FRANKFURT (Reuters) - Europe’s biggest software maker SAP has earmarked 2 billion euros ($2.2 bln) for investments in products that help companies to connect everything from washing machines to cars to the Internet.
The German company said it would invest that amount by the end of 2020, targeting what it estimates to be a 250 billion-euro market in the so-called Internet of Things (IoT), in which regular objects are connected to networks to send and receive data.
Such functions are increasingly used in manufacturing and areas such as logistics, digital farming, drones or 3D printing.
SAP sealed a deal last week to work with German car parts maker Robert Bosch to connect everything from screwdrivers to cars to the Internet, and more deals could follow.
The company will launch a new product line, dubbed SAP IoT, which will combine large amounts of data from things connected to the Internet with machine learning and SAP’s real-time database S/4 HANA.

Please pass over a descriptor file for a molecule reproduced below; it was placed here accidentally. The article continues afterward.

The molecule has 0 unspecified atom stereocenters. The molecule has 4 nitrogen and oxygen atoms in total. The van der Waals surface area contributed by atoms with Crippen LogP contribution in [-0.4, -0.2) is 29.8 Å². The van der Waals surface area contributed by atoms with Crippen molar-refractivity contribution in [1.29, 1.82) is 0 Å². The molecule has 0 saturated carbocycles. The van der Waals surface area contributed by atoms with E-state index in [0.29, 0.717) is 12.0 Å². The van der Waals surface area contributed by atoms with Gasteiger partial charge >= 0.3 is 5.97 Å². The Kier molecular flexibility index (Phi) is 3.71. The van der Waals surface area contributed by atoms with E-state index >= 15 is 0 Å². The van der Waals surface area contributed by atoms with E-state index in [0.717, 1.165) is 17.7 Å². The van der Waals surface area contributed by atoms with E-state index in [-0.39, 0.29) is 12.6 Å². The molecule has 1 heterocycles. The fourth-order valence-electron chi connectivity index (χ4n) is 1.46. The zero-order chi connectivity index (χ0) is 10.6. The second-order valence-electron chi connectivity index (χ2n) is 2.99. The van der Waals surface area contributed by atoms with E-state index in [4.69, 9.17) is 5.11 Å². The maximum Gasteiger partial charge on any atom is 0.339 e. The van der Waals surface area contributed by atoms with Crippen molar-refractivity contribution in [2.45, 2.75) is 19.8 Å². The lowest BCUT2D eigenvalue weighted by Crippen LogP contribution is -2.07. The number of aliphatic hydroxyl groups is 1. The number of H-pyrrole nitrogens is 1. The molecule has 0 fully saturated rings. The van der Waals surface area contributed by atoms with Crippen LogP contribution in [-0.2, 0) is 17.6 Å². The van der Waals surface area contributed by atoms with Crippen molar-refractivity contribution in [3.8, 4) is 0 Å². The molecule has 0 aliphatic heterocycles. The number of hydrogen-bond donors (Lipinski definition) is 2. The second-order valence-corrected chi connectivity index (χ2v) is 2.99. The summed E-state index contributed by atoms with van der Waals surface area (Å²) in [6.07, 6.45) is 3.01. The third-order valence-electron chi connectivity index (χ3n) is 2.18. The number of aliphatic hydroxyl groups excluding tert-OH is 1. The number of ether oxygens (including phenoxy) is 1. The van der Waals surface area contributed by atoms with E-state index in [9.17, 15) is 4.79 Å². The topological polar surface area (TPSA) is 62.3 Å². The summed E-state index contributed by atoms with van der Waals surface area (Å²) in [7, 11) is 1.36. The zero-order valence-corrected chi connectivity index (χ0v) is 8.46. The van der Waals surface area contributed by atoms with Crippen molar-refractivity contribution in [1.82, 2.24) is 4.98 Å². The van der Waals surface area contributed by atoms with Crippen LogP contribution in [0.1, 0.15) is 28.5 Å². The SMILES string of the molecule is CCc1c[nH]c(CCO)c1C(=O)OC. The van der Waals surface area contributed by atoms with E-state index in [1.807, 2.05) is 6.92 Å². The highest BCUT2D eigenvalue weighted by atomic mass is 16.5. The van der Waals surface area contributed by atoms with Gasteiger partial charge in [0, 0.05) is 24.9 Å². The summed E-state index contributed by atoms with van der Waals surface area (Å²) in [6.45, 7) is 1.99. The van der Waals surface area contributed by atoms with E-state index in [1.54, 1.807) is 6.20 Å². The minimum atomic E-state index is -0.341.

“It is a big and growing market and we think we can be a significant part of it,” said Tanja Rueckert, SAP’s executive vice president in charge of digital assets and Internet of Things.
“While business and public sector entities have unprecedented access to more information and real-time feeds, they still have difficulty tying it all together,” SAP said.
By 2020, 21 billion IoT devices will be in use worldwide, up from fewer than 5 billion last year, research firm Gartner has estimated.
Rueckert said part of the 2 billion euro investment plan would be reserved for targeted acquisitions, typically small bolt-on deals that fit in SAP’s IoT portfolio.
SAP said on Wednesday it had bought Italy’s PLAT.ONE and Fedem Technology from Norway for an undisclosed amount. Both acquisitions will be integrated into SAP IoT.
“We cooperate with Siemens, Dell, Intel, T-Systems and Vodafone among others. We talk to other partners as well. That is the direction we will continue to look at. To work with others in partnerships,” Rueckert said.
($1 = 0.8932 euros)
Reporting by Harro ten Wolde; Editing by Susan Fenton